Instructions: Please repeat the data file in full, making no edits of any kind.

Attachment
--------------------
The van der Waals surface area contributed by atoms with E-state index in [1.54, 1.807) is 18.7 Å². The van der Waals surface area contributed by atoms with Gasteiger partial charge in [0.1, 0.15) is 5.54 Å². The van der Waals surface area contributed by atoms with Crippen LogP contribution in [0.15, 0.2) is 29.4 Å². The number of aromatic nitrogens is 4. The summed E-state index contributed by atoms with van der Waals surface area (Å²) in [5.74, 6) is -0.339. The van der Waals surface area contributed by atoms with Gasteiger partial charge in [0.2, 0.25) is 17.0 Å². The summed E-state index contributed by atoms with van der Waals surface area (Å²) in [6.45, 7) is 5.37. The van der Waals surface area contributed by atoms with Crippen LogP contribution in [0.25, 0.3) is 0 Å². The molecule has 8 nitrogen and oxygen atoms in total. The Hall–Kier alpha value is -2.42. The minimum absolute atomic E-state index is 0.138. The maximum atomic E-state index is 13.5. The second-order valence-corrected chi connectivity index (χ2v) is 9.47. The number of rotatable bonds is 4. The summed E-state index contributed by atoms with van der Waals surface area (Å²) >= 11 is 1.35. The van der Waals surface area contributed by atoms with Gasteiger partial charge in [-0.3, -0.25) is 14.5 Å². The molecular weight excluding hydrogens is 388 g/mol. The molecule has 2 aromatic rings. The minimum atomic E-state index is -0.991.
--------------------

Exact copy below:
The van der Waals surface area contributed by atoms with E-state index in [1.54, 1.807) is 18.7 Å². The van der Waals surface area contributed by atoms with Gasteiger partial charge in [0.1, 0.15) is 5.54 Å². The van der Waals surface area contributed by atoms with Crippen LogP contribution in [0.15, 0.2) is 29.4 Å². The number of aromatic nitrogens is 4. The summed E-state index contributed by atoms with van der Waals surface area (Å²) in [5.74, 6) is -0.339. The van der Waals surface area contributed by atoms with Gasteiger partial charge in [0.2, 0.25) is 17.0 Å². The summed E-state index contributed by atoms with van der Waals surface area (Å²) in [6.45, 7) is 5.37. The van der Waals surface area contributed by atoms with Crippen LogP contribution in [0.25, 0.3) is 0 Å². The molecule has 8 nitrogen and oxygen atoms in total. The Hall–Kier alpha value is -2.42. The minimum absolute atomic E-state index is 0.138. The maximum atomic E-state index is 13.5. The second-order valence-corrected chi connectivity index (χ2v) is 9.47. The number of rotatable bonds is 4. The summed E-state index contributed by atoms with van der Waals surface area (Å²) >= 11 is 1.35. The van der Waals surface area contributed by atoms with Gasteiger partial charge in [-0.3, -0.25) is 14.5 Å². The molecular weight excluding hydrogens is 388 g/mol. The molecule has 2 aromatic rings. The minimum atomic E-state index is -0.991.